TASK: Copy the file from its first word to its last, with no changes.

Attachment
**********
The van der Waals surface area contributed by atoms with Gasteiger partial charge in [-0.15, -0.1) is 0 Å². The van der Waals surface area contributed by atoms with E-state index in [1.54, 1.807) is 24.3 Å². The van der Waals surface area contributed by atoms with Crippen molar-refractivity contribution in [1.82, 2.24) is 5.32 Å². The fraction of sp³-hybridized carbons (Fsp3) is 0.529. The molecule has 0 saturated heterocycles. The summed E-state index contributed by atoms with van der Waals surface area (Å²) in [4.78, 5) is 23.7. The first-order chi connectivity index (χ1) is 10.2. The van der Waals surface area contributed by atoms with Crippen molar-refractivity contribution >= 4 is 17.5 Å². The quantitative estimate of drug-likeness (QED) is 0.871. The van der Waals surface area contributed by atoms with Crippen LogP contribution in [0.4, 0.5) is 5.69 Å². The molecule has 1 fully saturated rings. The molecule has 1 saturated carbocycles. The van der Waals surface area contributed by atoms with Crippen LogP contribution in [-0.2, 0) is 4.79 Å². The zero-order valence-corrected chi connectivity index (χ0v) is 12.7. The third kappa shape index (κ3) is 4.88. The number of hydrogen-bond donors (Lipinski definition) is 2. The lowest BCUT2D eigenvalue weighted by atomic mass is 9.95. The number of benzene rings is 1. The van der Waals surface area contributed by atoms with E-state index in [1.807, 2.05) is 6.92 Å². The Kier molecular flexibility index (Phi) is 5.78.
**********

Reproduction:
The van der Waals surface area contributed by atoms with Gasteiger partial charge in [-0.15, -0.1) is 0 Å². The van der Waals surface area contributed by atoms with E-state index in [1.54, 1.807) is 24.3 Å². The van der Waals surface area contributed by atoms with Crippen molar-refractivity contribution in [1.82, 2.24) is 5.32 Å². The fraction of sp³-hybridized carbons (Fsp3) is 0.529. The molecule has 0 saturated heterocycles. The summed E-state index contributed by atoms with van der Waals surface area (Å²) in [4.78, 5) is 23.7. The first-order chi connectivity index (χ1) is 10.2. The van der Waals surface area contributed by atoms with Crippen molar-refractivity contribution >= 4 is 17.5 Å². The quantitative estimate of drug-likeness (QED) is 0.871. The van der Waals surface area contributed by atoms with Crippen LogP contribution in [0.4, 0.5) is 5.69 Å². The molecule has 1 fully saturated rings. The molecule has 1 saturated carbocycles. The van der Waals surface area contributed by atoms with Crippen LogP contribution in [-0.2, 0) is 4.79 Å². The zero-order valence-corrected chi connectivity index (χ0v) is 12.7. The third kappa shape index (κ3) is 4.88. The number of hydrogen-bond donors (Lipinski definition) is 2. The lowest BCUT2D eigenvalue weighted by atomic mass is 9.95. The number of benzene rings is 1. The van der Waals surface area contributed by atoms with E-state index in [1.807, 2.05) is 6.92 Å². The Kier molecular flexibility index (Phi) is 5.78.